Apr 16 2014 | 11:30 AM


Who: TheCitizen | What: Politics
Where: New Delhi | WHEN: April 16th, 2014 , 11:30AM
By SEEMA MUSTAFA Tue Apr 15, 2014

NEW DELHI: Mukhtar Ansari, a Robin Hood for some, a ‘don’ for others, sent a wave of concern through the anti-Modi voters of Varanasi when he decided to contest the parliamentary elections from the constituency that he had lost to BJP’s Murli Manohar Joshi by just 17,000 odd votes in 2009. It was widely recognised that he would divide the minority vote in the city, get a part of the backward and lower caste votes in the rural areas, and while not winning himself ensure the win of BJP’s prime ministerial candidate Narendra Modi from this ancient city.
Ansari was amongst the last to announce his candidature, but even so he came under tremendous pressure as Muslims and others from not just Varanasi, and not just Uttar Pradesh, but from Mumbai and Hyderabad telephoned him to drop out of the fray. Ansari who has a committed weavers vote bank initially refused, but the pressure became so intense that just late last week he decided to opt out. Ansari himself is in jail for allegedly being involved in the murder of Congress candidate Ajay Rai’s brother, but his own brother arrived in Varanasi from Gazipur to make the necessary announcement.

There was an immediate and palpable sense of relief in Varanasi. One, because the anti-Modi vote would not get so badly divided but two, and more importantly the BJP would not be able to use his candidature to polarise the campaign and the vote. Significantly none of the other non-BJP parties have fielded a Muslim candidate for exactly the same reason, even though the minority vote in Varanasi is close to three lakhs. And till date the campaign of all has been secular without any attempt to divide the people on religious lines. The Aam Admi party in particular has been especially careful and as their volunteers said that even if they attempt to meet Muslim leaders, the BJP will be “after us to communalise the entire issue.”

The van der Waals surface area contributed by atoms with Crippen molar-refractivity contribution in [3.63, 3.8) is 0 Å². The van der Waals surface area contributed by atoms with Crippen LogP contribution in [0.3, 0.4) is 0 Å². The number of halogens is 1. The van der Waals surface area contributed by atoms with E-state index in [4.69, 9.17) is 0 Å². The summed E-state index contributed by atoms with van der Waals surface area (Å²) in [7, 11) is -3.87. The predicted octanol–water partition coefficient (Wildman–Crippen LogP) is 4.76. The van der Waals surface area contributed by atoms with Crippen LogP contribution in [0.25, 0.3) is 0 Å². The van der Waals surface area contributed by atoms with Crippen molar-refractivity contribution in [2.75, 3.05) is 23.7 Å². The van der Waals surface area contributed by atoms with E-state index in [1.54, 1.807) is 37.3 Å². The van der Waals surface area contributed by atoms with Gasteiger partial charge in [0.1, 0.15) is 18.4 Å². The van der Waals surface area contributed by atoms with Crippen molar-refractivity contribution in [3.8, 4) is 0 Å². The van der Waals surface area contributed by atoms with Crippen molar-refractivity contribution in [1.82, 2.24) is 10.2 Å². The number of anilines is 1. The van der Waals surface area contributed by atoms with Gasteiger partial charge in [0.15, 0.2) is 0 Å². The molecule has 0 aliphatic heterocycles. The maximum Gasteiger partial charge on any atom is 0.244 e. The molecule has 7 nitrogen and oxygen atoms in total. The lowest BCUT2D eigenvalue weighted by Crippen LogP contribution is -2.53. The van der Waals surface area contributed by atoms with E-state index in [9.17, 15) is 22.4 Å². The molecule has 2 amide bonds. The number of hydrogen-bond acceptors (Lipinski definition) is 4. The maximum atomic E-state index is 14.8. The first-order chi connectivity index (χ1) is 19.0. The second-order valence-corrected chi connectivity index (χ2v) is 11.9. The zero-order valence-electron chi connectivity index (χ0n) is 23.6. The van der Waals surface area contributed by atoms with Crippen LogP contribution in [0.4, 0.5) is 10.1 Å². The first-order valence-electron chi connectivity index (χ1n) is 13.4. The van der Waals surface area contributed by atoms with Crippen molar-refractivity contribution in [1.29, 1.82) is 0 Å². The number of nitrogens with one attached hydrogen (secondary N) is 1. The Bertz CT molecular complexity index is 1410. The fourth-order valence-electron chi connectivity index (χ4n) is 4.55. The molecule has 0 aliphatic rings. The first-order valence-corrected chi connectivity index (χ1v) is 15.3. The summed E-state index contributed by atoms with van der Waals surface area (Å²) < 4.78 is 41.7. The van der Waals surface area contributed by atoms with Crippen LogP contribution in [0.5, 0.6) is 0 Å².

No one is more aware of this than the Muslims themselves and have made it clear that they do not expect, or even want, the candidates from the secular parties to visit them. The community from within is making preparations for a high turnout with several meetings being held to ensure this in the different mohallas of Varanasi, but till date no decision has been taken about who it will vote for. Voters are being told to cast their vote and then return to their localities and help and motivate others to cast their votes as well. This is a first for Varanasi that is feeling the heat of the crucial poll, and yet is determined to ensure that efforts to breach secular harmony do not succeed.
There was tremendous interest in Kejriwal when he arrived in Varanasi for the first time, but the long absence has created levels of worry amongst the non-BJP voter, and in particular the minorities who are now not that sure of AAP’s prowess in the field. As a result when the Congress announced its decision to field local legislator Ajay Rai as the Lok Sabha candidate, the Muslims added him to their list of ‘possibles’ and made it clear that their vote would go to the candidate, other than Modi, who was best poised to win.
Mufti-e-Banaras Maulana Abdul Baatin Nomani told The Citizen that a decision was still pending, and agreed that these issues are decided closer to polling day. He said that until the Congress had not announced its candidate, the Muslims had been looking at Kejriwal. “But now Ajay bhai is there as well, people know him well locally,” he said. He said that the effort should be for all Muslims and non-Muslims, particularly those involved in different ways in the huge sari business, to come together and vote for a secular candidate. He said that while preparations to ensure that the vote did not split were on, the minorities had still not taken a clear decision in favour of one or the other candidate.
The minorities, as conscious as the political parties, of possible efforts by the communal forces to polarise Varanasi are keeping their head above the waters by not issuing controversial fatwas or making provocative statements. In fact there seems to be an unspoken decision within the community not to be seen as excessively in favour of one or the other candidate, lest it boomerang. However, it is clear that the minorities will watch the situation closely and vote for the candidate who has a support base other than them, and hence best placed to defeat Modi and the BJP. Community leaders are playing a major albeit very quiet role to ensure that the vote is not split on polling day, and is cast to the largest extent possible behind one single candidate in a clear demonstration of tactical voting. The grapevine being set up with rare unanimity amongst the local leadership the minorities hope, will work in the final analysis.


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